James Oswald Harrison

royal dragoonsPrivate, 8526, A Squadron, 1st (Royal) Dragoons, killed in action, 19th October 1914, aged 19

Born at Gilberdyke in 1894, James was the oldest son of John and Sophia Harrison. His father was from Spaldington and his mother from Bedworth in Warwickshire. When James was born his father was a butcher in Gilberdyke but at some point in the 1900’s the family moved to Garthorpe where his father took over The Bay Horse Hotel. In the 1911 census James was an assistant to John Hallgarth, a baker and confectioner in Mill Road, Crowle. He must have left Mr Hallgarth’s employment quite soon afterwards, as when he joined the army he stated he had been a butcher’s assistant for two years. In the army he was described as a model soldier, ‘always neat and clean, sober, respectable and works well’.

James enlisted in the Royal Dragoons at Hull on 1st December 1913. He was posted to the 1st (Royal) Dragoons and joined them in camp at Dunbar the following day. When the Dragoons returned to South Africa, James stayed behind in the UK to finish his training and was posted to the 2nd Dragoons (Royal Scots Greys) in York on 4th February and then the 5th Dragoon Guards on 16th August 1914. On 24th September with the 1st Royal Dragoon’s now returned back from South Africa, he rejoined them again.

When James rejoined the 1st Royal Dragoons they were at Windmill Hill Camp at Ludgershall, Wiltshire, where they had joined 6th Cavalry Brigade in 3rd Cavalry Division in preparation for service on the Western Front. On 5th October the Division left Windmill Camp for Southampton and began to embark next day for Belgium. After some sailing delay due to suspected submarine activity in the English Channel, they arrived at Ostende on 8th October and proceeded to Bruges as part of IV Corps.

The Division had originally been intended to assist the Belgian Army at Antwerp, but following the fall of that town they made their way south to Ypres, and on 13th October were the first British troops to enter that town.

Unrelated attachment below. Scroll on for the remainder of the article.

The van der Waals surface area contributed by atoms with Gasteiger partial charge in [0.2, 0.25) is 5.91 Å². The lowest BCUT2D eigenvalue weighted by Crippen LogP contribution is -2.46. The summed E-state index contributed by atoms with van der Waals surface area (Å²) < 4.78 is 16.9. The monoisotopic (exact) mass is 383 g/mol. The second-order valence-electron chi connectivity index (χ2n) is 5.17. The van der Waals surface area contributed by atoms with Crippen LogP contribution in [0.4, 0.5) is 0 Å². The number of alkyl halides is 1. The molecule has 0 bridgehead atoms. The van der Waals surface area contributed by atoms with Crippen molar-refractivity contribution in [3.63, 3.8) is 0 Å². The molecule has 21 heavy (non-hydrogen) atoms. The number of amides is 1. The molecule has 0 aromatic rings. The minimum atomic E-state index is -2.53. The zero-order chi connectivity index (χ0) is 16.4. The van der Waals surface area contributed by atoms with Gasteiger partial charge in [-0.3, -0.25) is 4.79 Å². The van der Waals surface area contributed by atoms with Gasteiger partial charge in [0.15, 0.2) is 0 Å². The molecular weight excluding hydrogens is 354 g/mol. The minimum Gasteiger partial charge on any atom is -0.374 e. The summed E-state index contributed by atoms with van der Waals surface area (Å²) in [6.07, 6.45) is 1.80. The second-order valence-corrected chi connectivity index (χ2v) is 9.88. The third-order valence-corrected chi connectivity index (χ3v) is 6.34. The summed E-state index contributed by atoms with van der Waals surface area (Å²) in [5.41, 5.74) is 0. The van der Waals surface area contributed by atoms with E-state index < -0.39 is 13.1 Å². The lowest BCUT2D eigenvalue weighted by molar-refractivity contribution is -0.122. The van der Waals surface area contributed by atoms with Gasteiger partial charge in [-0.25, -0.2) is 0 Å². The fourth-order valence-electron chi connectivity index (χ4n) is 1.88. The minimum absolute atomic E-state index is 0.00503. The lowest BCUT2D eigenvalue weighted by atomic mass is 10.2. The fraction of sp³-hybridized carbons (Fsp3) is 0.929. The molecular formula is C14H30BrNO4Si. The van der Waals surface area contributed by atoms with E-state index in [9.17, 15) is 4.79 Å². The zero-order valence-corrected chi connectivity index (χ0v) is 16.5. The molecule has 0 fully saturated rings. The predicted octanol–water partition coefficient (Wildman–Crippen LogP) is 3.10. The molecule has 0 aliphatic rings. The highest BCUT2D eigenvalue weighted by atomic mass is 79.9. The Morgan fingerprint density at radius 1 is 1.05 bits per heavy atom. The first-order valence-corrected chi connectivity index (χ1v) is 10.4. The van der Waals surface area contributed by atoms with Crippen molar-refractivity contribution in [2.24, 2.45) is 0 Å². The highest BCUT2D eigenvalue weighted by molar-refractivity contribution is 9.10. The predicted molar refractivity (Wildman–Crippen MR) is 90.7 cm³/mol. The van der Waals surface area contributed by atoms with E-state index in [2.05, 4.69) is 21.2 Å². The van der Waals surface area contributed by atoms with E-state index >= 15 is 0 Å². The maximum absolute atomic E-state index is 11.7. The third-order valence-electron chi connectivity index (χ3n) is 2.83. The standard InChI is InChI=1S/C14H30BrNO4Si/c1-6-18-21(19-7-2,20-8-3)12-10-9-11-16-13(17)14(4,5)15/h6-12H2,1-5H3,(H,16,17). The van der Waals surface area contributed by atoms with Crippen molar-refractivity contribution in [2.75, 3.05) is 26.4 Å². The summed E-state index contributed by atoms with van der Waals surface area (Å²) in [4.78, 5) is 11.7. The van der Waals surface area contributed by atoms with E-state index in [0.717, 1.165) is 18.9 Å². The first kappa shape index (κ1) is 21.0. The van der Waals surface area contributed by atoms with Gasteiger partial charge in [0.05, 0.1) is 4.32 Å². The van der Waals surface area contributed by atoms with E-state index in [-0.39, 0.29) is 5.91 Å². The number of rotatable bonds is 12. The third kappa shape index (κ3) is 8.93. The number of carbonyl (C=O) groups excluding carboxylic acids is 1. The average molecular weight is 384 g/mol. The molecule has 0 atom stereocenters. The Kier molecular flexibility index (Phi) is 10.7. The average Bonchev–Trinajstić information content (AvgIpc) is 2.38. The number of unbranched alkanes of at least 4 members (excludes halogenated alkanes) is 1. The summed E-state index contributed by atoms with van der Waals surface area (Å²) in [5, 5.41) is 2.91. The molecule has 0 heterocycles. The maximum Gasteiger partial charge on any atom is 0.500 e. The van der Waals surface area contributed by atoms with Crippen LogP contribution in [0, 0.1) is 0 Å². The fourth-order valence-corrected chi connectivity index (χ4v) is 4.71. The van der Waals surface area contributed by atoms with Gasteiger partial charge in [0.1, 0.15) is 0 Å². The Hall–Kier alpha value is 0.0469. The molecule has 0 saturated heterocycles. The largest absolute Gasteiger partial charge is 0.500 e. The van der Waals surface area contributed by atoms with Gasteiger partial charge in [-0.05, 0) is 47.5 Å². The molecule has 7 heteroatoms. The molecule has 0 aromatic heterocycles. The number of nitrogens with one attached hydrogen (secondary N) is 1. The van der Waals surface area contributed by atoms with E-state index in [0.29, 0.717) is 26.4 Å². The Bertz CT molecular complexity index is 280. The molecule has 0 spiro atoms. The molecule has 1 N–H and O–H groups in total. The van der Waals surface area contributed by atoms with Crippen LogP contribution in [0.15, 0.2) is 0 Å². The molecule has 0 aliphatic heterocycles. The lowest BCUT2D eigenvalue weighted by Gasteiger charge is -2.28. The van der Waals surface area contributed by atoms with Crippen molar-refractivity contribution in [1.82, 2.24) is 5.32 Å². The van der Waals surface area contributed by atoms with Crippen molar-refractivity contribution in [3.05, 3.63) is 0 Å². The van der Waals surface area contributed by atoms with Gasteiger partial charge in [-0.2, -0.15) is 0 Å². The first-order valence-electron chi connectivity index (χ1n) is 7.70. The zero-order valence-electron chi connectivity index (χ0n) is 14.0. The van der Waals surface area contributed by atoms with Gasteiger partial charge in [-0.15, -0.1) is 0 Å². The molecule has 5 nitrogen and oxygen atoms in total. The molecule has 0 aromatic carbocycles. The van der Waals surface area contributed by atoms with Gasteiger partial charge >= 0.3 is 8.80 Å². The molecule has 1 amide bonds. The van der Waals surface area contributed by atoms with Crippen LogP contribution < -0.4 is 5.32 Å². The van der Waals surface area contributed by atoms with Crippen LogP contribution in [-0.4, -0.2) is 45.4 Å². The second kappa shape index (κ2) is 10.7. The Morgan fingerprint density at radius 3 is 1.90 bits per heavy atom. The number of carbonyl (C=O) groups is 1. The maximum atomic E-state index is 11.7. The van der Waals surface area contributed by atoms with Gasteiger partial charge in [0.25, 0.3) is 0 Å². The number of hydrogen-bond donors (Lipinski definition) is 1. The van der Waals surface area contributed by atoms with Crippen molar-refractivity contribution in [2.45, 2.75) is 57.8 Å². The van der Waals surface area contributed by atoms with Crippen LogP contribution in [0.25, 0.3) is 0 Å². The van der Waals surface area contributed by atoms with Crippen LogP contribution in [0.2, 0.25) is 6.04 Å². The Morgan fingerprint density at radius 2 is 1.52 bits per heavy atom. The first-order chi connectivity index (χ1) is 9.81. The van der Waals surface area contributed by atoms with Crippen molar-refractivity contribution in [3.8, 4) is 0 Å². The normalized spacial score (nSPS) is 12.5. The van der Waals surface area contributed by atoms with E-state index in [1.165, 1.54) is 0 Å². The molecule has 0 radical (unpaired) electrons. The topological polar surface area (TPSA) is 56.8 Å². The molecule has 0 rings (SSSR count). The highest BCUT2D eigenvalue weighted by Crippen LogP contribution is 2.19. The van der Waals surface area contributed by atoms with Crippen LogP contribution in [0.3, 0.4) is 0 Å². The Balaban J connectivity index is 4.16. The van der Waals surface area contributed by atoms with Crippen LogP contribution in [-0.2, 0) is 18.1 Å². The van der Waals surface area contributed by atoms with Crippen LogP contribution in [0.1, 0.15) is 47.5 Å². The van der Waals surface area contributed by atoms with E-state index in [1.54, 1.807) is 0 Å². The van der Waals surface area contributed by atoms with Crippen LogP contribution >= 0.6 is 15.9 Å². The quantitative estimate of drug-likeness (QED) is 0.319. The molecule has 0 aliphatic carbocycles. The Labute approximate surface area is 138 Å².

The following day the 1st Royal Dragoons  were active south of Ypres, skirmishing with German cavalry near Neuve Eglise and camping with their brigade in Wytschaete that evening. On 15th they again patrolled south of Ypres, moving north to St Julien that evening. On the 17th and 18th the Brigade sent forward squadrons towards the Menin to Roulers road where they again skirmished with German cavalry patrols. The night of the 17th was spent at Zonnebeke and the 18th at Moorslede, near Passchendaele.

On 19th October the two armies finally met in what was to become the First Battle of Ypres. 7th Cavalry Division had intended to attack Menin and whilst 1st Royal Dragoons and 10th Hussars advanced from St Pieter to capture Ledeghem, it was soon clear the force opposing them was much larger than anticipated and under sniper fire from German Cyclist Battalions, they fell back west of Ledeghem towards Rolleghem Cappelle (Rollegem-Kapelle). The German infantry now appeared and supported by several artillery batteries launched a determined attack on Rolleghem Cappelle, forcing the Brigade to withdraw back towards Moorslede.

James Harrison was one of the five men of the 1st Royal Dragoons to loose his life that day, the unit’s first casualties of the war. It appears he was killed in the initial withdrawal from Ledeghem to to Rollenghen Capelle, his body left on the field where he fell, 1 mile south of Rollenghem Capelle. James has no known grave and is remembered on the Ypres (Menin Gate) Memorial.

Not having heard from him since he went over to Belgium in December his parents had become extremly concerned so they wrote to the War Office. The reply came back with official notification of his death in October.

James appears to be commemorated on the War Memorial in St Stephen’s Church, Gilberdyke (as J C Harrison).